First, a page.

Tom Dixon uses Mushroom® Packaging to create a sculpture for Milan Design Week
British designer Tom Dixon wanted to showcase cutting-edge sustainable materials for his show Twenty at Milan Design Week exploring two decades of his work.
The search for credible alternatives to synthetic foams has been frustrating, with very few possibilities to chuck out the petrochemicals in favour of a planet-friendly material that performs to an equivalent level.
Fortunately Tom and was familiar with the power of fungi.
He had already worked successfully with U.S-based innovators Evocative and the Magical Mushroom Company® to produce moulded components for objects made of mycelium as well as a mycelium chair.
What Tom now wanted to challenge is the perception of mycelium again, a material that is mainly used for packaging so far, in his exhibition at Milan Design Week.
Working with the Magical Mushroom Company®, Tom Dixon felt that Mushroom® Packaging - the biodegradable alternative to polystyrene - could be applied to other possibilities such as sculpture.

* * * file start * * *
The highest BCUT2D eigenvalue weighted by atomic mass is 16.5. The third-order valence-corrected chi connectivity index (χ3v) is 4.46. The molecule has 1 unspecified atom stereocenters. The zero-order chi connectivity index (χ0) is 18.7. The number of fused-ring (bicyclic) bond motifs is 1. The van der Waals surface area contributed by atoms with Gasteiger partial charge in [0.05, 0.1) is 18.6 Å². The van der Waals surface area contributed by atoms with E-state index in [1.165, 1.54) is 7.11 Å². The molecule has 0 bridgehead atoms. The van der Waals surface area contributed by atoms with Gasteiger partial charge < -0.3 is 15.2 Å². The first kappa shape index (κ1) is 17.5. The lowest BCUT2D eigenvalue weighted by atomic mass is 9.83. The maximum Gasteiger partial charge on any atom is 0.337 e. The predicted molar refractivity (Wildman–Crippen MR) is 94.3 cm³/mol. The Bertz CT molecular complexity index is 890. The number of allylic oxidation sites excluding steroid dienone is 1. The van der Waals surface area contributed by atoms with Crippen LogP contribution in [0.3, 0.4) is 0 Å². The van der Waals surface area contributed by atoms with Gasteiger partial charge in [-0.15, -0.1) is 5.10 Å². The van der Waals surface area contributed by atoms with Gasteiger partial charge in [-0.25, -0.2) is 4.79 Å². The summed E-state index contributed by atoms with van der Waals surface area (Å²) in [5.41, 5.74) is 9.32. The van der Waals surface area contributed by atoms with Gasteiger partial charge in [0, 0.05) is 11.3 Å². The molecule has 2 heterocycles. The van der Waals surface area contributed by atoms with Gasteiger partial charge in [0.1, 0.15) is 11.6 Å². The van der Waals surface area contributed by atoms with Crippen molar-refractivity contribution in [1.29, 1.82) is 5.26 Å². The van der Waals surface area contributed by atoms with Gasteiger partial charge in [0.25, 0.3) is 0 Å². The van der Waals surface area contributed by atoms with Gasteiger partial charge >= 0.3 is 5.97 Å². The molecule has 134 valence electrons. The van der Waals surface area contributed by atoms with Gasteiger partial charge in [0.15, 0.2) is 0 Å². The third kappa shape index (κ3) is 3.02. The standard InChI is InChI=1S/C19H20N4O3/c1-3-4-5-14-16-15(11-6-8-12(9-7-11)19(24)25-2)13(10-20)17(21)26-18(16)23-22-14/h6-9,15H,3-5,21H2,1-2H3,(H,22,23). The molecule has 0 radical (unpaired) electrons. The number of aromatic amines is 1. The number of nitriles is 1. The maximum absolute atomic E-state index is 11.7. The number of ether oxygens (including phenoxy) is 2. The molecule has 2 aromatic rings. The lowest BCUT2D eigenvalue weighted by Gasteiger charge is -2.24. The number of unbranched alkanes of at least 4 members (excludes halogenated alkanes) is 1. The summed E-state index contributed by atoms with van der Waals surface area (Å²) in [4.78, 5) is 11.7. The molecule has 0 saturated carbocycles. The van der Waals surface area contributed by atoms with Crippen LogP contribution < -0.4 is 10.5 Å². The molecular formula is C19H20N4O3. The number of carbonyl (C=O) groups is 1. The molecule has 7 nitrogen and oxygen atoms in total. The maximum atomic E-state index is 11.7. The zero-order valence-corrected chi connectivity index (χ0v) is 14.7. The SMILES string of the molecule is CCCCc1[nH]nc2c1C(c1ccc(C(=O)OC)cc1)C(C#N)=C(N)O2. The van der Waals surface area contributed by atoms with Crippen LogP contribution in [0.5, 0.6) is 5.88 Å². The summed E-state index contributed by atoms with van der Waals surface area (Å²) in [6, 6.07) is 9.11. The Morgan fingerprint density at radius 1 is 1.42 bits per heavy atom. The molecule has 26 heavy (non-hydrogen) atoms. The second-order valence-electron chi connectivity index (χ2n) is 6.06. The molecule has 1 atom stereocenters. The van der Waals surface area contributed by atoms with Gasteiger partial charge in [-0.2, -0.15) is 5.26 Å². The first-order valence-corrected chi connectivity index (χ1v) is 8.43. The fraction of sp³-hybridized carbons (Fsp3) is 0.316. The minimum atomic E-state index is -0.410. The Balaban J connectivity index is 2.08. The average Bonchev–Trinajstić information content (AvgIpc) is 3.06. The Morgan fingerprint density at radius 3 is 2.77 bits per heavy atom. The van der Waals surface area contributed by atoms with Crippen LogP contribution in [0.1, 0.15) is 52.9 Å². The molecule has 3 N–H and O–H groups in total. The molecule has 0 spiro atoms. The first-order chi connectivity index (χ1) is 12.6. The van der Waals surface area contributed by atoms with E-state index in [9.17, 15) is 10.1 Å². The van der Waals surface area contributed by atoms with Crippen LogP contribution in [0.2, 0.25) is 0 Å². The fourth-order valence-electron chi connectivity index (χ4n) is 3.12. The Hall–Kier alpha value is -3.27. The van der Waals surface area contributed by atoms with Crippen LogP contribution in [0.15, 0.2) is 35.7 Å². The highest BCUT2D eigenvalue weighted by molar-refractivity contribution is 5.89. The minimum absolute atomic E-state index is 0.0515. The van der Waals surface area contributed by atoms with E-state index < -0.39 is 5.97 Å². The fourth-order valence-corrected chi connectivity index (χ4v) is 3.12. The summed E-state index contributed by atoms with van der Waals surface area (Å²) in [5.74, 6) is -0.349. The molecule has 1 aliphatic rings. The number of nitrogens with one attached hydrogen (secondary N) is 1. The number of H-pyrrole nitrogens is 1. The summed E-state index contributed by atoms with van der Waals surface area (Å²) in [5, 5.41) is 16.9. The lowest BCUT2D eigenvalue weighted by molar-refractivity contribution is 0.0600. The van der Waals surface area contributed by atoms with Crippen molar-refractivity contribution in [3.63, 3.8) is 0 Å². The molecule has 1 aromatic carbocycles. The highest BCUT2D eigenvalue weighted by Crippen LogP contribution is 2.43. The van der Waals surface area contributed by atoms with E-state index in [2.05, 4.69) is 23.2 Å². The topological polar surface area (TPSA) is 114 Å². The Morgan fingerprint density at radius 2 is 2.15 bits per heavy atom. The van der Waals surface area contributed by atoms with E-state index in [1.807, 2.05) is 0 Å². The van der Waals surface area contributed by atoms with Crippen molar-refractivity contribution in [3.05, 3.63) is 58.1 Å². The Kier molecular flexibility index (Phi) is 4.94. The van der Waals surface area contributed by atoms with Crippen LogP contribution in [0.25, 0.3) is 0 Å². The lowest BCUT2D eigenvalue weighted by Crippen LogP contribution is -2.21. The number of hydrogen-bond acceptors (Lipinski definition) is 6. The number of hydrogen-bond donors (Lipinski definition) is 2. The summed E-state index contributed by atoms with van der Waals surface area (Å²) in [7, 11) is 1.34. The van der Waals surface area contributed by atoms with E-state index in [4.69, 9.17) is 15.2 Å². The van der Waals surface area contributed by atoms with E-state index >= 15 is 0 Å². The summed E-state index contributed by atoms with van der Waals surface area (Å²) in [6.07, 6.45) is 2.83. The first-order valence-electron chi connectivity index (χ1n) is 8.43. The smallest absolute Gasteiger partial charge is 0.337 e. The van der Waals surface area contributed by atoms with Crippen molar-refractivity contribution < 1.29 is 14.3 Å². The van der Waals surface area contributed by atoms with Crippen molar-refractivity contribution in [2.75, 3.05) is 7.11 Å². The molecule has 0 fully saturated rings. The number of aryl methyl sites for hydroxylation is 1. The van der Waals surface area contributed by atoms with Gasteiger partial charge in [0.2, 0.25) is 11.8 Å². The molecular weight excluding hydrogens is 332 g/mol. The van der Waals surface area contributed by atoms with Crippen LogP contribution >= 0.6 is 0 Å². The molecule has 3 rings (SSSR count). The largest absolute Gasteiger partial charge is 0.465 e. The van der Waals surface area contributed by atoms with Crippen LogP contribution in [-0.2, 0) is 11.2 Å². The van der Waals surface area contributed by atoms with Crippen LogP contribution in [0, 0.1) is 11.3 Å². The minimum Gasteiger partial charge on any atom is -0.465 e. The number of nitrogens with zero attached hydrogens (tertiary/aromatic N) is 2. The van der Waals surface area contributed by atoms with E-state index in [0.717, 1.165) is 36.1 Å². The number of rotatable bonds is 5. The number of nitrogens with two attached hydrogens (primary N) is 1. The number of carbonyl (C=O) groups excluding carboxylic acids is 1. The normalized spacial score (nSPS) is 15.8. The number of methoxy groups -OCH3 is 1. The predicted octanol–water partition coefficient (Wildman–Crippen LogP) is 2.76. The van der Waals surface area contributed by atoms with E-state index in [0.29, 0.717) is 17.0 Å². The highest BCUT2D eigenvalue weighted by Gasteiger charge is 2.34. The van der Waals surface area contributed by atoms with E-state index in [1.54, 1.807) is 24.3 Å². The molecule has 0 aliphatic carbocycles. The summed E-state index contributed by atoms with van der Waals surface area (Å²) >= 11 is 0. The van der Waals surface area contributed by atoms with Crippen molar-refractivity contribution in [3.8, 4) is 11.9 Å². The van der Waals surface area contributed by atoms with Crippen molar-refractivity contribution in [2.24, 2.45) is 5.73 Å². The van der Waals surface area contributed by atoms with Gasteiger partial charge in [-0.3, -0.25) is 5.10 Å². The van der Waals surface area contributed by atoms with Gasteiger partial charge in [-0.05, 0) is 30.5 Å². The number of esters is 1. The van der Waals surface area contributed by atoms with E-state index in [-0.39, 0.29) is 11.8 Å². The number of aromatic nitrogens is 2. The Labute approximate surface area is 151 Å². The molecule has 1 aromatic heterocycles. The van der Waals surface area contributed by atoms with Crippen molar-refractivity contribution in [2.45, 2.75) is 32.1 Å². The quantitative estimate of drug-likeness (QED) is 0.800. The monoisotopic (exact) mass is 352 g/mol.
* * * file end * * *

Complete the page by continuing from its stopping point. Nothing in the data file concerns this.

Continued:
At its new Attenborough plant, the Magical Mushroom Company® grew compostable mycelium packaging in just days: ready in time to be shipped to Italy for Milan Design Week and assembled into the artwork Mycelium Towers.
In special moulds, Magical Mushroom Company® combined mycelium and recycled substrate such as hemp to make unique material for Tom’s sculpture.
Visitors to the Milan Design Week could see the scope, beauty, texture and possibility of mycelium in Tom’s sculpture.
And the Mycelium Towers produced by Magical Mushroom Company® are not just sculptures.
Additionally, Tom discovered that mycelium-bound hemp made an effective scent diffusing material. His design team infused the totem-like Towers with his new Root scent to create a special atmosphere bringing further awareness to this future material.
What would you make with Mushroom® Packaging?
“ What's interesting right now is probably new ways of working with old materials”
“ The mysterious world of mushrooms has recently exploded into one of the most exciting sectors of scientific study, where a seemingly never-ending stream of extraordinary revelations about the power of fungi is attracting huge interest in what was previously a hidden world.
There's a lot of new material research going on, but there are very few things which are mature enough to compete with the old materials that are done in huge bulk. But that equation is changing.
What's interesting right now is probably new ways of working with old materials and it's not like mycelium is new. It's just it's never been used in that way, and the innovations can also come from odd places.”
Tom Dixon, British Designer